||With heightened concerns about climate change and greenhouse gas emissions, understanding
the mechanics of carbon sequestration is becoming more important than ever. The world’s
tropical forests are being sought for their increased ability to capture carbon in
hopes that they might provide a solution to offset the emissions of industrialized
Techniques for the promotion of carbon sequestration are being explored in all disciplines
with plans spanning international markets. The Brazilian Amazon is of particular
interest in these discussions, however comprehensive data on carbon sequestration
in the region has yet to be seen, reducing the accuracy of estimates of potential
This study compared the carbon content of different-aged secondary forest stands to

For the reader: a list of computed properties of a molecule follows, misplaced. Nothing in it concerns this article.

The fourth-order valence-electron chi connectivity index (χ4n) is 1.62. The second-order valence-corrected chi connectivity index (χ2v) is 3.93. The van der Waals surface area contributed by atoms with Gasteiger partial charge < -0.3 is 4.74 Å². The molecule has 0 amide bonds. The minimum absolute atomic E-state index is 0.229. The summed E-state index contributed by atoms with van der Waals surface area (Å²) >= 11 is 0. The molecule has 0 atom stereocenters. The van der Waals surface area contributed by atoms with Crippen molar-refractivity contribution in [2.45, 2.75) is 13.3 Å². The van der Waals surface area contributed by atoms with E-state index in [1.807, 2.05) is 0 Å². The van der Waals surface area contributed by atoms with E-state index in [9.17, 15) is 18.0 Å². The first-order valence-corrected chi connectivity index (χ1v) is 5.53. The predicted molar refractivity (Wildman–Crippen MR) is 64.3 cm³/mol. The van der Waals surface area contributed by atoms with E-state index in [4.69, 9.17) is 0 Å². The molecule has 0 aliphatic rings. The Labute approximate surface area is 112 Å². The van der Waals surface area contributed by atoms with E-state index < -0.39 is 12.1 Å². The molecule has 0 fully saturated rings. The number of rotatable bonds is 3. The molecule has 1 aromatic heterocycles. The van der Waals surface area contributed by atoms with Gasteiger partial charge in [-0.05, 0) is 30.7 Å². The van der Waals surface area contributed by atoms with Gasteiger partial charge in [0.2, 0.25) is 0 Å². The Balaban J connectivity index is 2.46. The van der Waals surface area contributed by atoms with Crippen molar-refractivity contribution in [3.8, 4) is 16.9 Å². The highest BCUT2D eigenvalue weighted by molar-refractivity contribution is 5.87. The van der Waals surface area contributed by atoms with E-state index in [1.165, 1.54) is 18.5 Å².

reach a deeper understanding of temporal trends in forest carbon sequestration using
geospatial analysis and remote sensing techniques.
I used Landsat 5 Thematic Mapper satellite images to create a multi-temporal classification
of forested and non-forested areas for 1984 to 2006. I then merged the classifications
to estimate age the secondary forests present to the east of the Brazilian Amazon
over this 22-year period. The resulting tree ages were compared to standing aboveground
carbon based upon existing estimates from the Woods Hole Research Center’s Pan-Tropical
Forest Carbon dataset.
An increase in accumulated carbon for increasingly older secondary forests was observed
over an area of 58,038 km2. Deforestation rates in the study area have been generally
decreasing since 1984, however in more recent years rising deforestation rates have
been noted. Additionally, correlations were noted between carbon and latitude, precipitation,
and temperature across the study area.